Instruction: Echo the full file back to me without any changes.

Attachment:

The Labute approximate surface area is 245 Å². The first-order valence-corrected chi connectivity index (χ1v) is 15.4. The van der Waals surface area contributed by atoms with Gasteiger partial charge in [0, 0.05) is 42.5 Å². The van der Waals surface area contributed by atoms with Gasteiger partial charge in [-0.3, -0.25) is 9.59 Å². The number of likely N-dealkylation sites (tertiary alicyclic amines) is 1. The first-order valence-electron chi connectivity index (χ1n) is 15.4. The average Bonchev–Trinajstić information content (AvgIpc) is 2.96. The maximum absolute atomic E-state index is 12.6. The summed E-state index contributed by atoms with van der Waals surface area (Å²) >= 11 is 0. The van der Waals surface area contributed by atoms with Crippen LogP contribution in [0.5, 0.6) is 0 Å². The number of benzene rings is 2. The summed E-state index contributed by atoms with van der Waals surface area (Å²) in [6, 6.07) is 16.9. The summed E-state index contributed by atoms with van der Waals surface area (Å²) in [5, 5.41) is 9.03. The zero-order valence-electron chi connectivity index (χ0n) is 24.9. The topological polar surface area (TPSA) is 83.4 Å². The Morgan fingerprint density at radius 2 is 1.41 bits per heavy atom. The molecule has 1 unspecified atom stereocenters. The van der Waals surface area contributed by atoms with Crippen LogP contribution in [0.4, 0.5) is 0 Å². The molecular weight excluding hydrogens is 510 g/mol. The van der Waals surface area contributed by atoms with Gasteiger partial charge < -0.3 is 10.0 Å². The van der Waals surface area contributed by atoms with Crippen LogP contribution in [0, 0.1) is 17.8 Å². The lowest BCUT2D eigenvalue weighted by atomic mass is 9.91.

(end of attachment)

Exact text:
The Labute approximate surface area is 245 Å². The first-order valence-corrected chi connectivity index (χ1v) is 15.4. The van der Waals surface area contributed by atoms with Gasteiger partial charge in [0, 0.05) is 42.5 Å². The van der Waals surface area contributed by atoms with Gasteiger partial charge in [-0.3, -0.25) is 9.59 Å². The number of likely N-dealkylation sites (tertiary alicyclic amines) is 1. The first-order valence-electron chi connectivity index (χ1n) is 15.4. The average Bonchev–Trinajstić information content (AvgIpc) is 2.96. The maximum absolute atomic E-state index is 12.6. The summed E-state index contributed by atoms with van der Waals surface area (Å²) >= 11 is 0. The van der Waals surface area contributed by atoms with Crippen LogP contribution in [0.5, 0.6) is 0 Å². The number of benzene rings is 2. The summed E-state index contributed by atoms with van der Waals surface area (Å²) in [6, 6.07) is 16.9. The summed E-state index contributed by atoms with van der Waals surface area (Å²) in [5, 5.41) is 9.03. The zero-order valence-electron chi connectivity index (χ0n) is 24.9. The topological polar surface area (TPSA) is 83.4 Å². The Morgan fingerprint density at radius 2 is 1.41 bits per heavy atom. The molecule has 1 unspecified atom stereocenters. The van der Waals surface area contributed by atoms with Crippen LogP contribution in [0.4, 0.5) is 0 Å². The molecular weight excluding hydrogens is 510 g/mol. The van der Waals surface area contributed by atoms with Gasteiger partial charge < -0.3 is 10.0 Å². The van der Waals surface area contributed by atoms with Crippen LogP contribution in [0, 0.1) is 17.8 Å². The lowest BCUT2D eigenvalue weighted by atomic mass is 9.91.